Week In Review

A Weekly Column by Bill Onasch
January 31, 2010

First, the Good News
It was refreshing to be posting headlines such as “LA Hospital Vote Deals Blow to SEIU,” and “NUHW Wins Landslide Victory Over SEIU at Kaiser.” But I would have substituted “Stern Gang” for SEIU if I had been writing the titles.

For new readers we should review that NUHW–National Union of Healthcare Workers–was formed a year ago in response to an undemocratic takeover of SEIU’s United Healthcare Workers West. The coup was ordered by the union’s top dog, Andy Stern, aka Chairman Andy. Elected officers and most staff of the 100,000+ member mega-local were removed–in some cases physically–from their offices; headquarters and treasury seized. That’s the way internal differences are typically resolved in Change to Win’s largest affiliate.

Not as typical was the fighting response of the disenfranchised workers. Relying largely on volunteer efforts and donations from rank-and-file healthcare workers, and financial contributions from sympathizers in the labor movement, they started building a new union to reclaim their rights on the job.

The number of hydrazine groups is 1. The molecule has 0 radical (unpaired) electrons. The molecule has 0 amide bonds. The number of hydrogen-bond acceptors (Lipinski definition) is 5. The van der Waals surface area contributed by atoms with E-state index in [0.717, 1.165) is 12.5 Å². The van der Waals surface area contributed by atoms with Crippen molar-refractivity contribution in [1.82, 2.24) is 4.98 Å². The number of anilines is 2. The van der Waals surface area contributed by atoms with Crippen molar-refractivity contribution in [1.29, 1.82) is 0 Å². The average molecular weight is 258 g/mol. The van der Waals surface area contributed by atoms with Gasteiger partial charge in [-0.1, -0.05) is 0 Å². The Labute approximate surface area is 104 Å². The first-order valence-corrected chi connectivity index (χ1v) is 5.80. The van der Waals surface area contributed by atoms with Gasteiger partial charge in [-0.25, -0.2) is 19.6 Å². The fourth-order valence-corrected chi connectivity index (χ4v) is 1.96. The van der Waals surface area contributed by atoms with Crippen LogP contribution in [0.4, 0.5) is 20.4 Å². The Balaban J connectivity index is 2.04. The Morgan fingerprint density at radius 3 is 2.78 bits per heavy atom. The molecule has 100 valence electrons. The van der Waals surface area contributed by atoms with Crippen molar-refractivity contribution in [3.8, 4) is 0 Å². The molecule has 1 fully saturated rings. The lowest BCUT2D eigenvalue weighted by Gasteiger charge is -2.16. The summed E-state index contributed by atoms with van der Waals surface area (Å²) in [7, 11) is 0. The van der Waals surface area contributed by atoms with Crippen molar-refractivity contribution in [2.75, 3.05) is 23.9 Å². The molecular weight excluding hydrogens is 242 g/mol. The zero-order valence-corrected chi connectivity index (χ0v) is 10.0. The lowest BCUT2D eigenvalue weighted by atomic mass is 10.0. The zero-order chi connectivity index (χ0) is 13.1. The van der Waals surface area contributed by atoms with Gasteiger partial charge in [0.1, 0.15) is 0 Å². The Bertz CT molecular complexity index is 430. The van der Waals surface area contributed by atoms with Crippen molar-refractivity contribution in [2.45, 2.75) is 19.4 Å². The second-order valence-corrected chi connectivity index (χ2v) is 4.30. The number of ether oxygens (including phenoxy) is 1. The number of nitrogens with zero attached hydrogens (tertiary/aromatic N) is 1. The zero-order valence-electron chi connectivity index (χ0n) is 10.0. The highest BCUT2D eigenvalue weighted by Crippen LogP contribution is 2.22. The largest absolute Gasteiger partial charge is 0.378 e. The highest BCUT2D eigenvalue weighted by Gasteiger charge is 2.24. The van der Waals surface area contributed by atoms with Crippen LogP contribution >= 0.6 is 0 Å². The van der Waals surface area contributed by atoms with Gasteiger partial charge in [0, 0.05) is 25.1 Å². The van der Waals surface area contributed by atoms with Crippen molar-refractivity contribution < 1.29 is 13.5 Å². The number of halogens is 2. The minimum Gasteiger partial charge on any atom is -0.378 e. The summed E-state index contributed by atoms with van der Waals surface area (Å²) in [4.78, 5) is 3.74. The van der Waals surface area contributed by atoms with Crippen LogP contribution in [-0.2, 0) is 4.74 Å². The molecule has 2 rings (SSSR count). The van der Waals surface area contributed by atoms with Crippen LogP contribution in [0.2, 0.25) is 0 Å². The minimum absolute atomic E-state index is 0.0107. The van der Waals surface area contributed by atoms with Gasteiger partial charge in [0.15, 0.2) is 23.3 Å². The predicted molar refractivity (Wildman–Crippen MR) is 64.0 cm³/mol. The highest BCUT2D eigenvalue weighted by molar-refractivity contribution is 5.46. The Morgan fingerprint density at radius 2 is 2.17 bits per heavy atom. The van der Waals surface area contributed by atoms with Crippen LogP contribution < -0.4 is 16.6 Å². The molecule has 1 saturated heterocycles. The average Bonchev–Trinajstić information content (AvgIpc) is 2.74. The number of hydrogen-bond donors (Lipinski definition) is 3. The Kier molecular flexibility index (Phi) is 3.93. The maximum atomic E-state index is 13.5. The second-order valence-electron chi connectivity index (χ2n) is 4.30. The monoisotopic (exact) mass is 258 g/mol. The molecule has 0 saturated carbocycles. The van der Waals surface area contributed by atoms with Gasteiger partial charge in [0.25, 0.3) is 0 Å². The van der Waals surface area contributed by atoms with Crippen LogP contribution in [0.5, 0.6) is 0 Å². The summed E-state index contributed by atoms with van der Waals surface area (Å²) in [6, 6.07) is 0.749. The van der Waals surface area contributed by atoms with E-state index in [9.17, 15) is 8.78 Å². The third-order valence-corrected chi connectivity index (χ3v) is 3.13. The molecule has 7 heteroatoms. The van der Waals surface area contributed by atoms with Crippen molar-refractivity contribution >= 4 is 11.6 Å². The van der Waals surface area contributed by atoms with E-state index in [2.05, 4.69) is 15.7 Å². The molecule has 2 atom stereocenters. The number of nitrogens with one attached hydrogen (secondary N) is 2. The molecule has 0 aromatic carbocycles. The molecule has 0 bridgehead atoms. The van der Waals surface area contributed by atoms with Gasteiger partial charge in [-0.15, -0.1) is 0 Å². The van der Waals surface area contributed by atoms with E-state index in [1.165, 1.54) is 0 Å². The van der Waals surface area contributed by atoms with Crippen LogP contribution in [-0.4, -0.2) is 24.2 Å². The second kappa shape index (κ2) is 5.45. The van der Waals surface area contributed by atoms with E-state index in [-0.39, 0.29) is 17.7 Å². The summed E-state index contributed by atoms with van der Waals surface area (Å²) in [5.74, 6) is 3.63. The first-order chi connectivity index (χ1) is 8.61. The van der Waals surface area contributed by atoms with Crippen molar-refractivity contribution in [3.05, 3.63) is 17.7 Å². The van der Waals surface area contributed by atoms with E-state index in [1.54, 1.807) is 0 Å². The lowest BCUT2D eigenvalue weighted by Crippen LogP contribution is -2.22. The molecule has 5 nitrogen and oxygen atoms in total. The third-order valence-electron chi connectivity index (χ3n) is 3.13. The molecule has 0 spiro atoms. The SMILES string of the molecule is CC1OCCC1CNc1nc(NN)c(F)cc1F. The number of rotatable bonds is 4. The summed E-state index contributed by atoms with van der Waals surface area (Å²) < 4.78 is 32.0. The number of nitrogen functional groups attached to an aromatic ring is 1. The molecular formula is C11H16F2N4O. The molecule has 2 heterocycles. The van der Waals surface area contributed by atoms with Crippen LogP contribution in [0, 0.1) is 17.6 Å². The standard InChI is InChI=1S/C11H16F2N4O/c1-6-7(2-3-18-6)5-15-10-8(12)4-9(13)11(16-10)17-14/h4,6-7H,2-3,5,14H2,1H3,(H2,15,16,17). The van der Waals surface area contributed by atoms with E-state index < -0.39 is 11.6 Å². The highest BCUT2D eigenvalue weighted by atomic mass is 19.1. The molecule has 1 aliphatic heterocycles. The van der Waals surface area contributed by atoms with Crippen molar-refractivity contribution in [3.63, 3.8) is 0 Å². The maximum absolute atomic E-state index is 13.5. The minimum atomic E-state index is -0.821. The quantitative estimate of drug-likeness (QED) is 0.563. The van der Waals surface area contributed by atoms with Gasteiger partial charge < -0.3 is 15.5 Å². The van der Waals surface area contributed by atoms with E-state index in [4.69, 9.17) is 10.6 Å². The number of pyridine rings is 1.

Even most sympathetic observers didn’t initially give the fledgling union much of a chance. Chairman Andy was determined to give them no chance. The newly installed receivers could fend off NLRB election challenges as long as existing contracts were in force. They used that grace period to flood the old Local with expanded new staff to combat rank-and-file resistance. They threatened labor movement supporters of the new union, and even the state Democratic Party, with retaliation. They mobilized goon squads in unsuccessful attempts to break up NUHW fund raising events in San Francisco and Los Angeles.

Chairman Andy’s crowd also circulated a “legal opinion” from an adjunct professor at the University of Maryland’s College Park campus that claimed worker benefits would be in jeopardy if they switched unions. This brought a response from the University,